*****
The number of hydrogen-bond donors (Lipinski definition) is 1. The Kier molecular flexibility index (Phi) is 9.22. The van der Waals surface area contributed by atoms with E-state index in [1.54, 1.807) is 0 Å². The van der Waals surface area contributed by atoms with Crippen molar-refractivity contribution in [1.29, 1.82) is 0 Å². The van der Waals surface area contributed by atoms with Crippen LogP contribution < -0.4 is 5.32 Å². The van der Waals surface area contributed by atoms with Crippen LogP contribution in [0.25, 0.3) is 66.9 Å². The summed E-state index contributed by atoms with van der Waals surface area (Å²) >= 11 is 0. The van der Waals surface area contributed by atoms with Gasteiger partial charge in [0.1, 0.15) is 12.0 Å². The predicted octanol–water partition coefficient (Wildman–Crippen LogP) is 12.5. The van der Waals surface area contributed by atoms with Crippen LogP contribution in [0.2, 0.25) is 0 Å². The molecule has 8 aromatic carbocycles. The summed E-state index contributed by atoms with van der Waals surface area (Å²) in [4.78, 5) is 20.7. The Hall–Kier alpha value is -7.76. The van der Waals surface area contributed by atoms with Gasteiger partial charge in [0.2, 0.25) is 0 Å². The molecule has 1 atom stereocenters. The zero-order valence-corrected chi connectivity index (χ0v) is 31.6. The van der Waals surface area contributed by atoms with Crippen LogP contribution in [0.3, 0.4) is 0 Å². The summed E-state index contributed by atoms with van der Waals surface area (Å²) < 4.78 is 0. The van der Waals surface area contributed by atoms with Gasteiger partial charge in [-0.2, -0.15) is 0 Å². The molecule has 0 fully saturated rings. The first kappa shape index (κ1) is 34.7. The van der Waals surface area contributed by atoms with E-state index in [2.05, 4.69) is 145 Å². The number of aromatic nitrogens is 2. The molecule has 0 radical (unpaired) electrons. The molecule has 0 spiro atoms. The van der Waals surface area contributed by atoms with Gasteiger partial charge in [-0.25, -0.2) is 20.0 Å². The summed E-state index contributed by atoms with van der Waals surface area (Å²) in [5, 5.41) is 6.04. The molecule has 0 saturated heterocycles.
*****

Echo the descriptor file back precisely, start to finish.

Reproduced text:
The number of hydrogen-bond donors (Lipinski definition) is 1. The Kier molecular flexibility index (Phi) is 9.22. The van der Waals surface area contributed by atoms with E-state index in [1.54, 1.807) is 0 Å². The van der Waals surface area contributed by atoms with Crippen molar-refractivity contribution in [1.29, 1.82) is 0 Å². The van der Waals surface area contributed by atoms with Crippen LogP contribution < -0.4 is 5.32 Å². The van der Waals surface area contributed by atoms with Crippen LogP contribution in [0.25, 0.3) is 66.9 Å². The summed E-state index contributed by atoms with van der Waals surface area (Å²) >= 11 is 0. The van der Waals surface area contributed by atoms with Gasteiger partial charge in [0.1, 0.15) is 12.0 Å². The predicted octanol–water partition coefficient (Wildman–Crippen LogP) is 12.5. The van der Waals surface area contributed by atoms with Crippen LogP contribution in [0.2, 0.25) is 0 Å². The molecule has 8 aromatic carbocycles. The summed E-state index contributed by atoms with van der Waals surface area (Å²) in [4.78, 5) is 20.7. The Hall–Kier alpha value is -7.76. The van der Waals surface area contributed by atoms with Gasteiger partial charge in [0.2, 0.25) is 0 Å². The molecule has 1 atom stereocenters. The zero-order valence-corrected chi connectivity index (χ0v) is 31.6. The van der Waals surface area contributed by atoms with Crippen LogP contribution in [0.3, 0.4) is 0 Å². The summed E-state index contributed by atoms with van der Waals surface area (Å²) < 4.78 is 0. The van der Waals surface area contributed by atoms with Gasteiger partial charge in [-0.2, -0.15) is 0 Å². The molecule has 0 fully saturated rings. The first kappa shape index (κ1) is 34.7. The van der Waals surface area contributed by atoms with E-state index in [2.05, 4.69) is 145 Å². The number of aromatic nitrogens is 2. The molecule has 0 radical (unpaired) electrons. The molecule has 0 spiro atoms. The van der Waals surface area contributed by atoms with Gasteiger partial charge in [-0.25, -0.2) is 20.0 Å². The summed E-state index contributed by atoms with van der Waals surface area (Å²) in [5, 5.41) is 6.04. The molecule has 0 saturated heterocycles.